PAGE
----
I now want to share with you 4 key topics that I'm going to talk about today. First, I want to give you a brief background on myself and what attracted me to DXL. Second, I will touch on our Q1 results. Third, I want to talk more broadly about what I've learned from the business in my first 2 months as the CEO. And finally, and perhaps most importantly, I want to provide you with a high level-overview of the mission, vision and strategy that we, the senior leadership team, have begun to author.

I will then turn the call over to Peter, who will walk you through the Q1 results in greater detail before opening up the call for questions.

First, a brief background on myself. I'm a 30-year retail veteran with experience across many categories and channels. I love retail. It's actually all I ever wanted to do. I'm a merchant and a marketer, who is energized by brands and people. I'm driven by developing and mentoring a team to focus on developing and executing a strategic plan to achieve operating success. I'm oriented around the discernible difference between specialty retail and brand versus just another distribution outlet for selling goods and services. Creating a lasting memory, a memorable experience in the eyes of the guest, is what drives me.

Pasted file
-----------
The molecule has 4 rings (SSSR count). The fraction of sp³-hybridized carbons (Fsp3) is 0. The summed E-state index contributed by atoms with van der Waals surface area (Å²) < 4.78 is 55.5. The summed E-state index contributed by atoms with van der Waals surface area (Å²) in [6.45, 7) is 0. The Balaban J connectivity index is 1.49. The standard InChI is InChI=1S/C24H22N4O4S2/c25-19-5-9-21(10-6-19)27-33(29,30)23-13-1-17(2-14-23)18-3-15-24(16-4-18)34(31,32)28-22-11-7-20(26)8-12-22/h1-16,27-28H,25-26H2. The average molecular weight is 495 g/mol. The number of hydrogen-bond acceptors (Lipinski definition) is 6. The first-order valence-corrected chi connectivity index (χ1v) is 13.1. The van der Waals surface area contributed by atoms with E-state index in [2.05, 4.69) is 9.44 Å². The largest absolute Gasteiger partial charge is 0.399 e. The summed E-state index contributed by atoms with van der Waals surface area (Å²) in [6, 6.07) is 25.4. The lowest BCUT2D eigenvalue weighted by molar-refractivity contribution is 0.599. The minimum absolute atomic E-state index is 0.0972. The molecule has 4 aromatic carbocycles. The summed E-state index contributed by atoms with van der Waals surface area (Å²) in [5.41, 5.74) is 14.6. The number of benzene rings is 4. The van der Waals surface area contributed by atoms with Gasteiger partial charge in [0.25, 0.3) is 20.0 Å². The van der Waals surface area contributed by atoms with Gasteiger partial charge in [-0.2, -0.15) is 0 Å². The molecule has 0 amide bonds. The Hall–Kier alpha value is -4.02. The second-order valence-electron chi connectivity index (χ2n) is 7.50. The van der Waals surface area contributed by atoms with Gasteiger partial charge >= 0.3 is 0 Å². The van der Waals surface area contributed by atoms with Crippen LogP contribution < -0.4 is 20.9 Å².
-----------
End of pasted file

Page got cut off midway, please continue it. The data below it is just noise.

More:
Why did I choose DXL? Quite simply, DXL feels a lot like Blue Nile and MooseJaw, my alma maters. As a company, DXL has a special place not just in retail, but in the hearts and minds of our guests. Our company provides a solution unlike anyone else. We present ourselves in a differentiated, unique and compelling way to be his solution for all his clothing and shoe needs. DXL provides a memorable experience.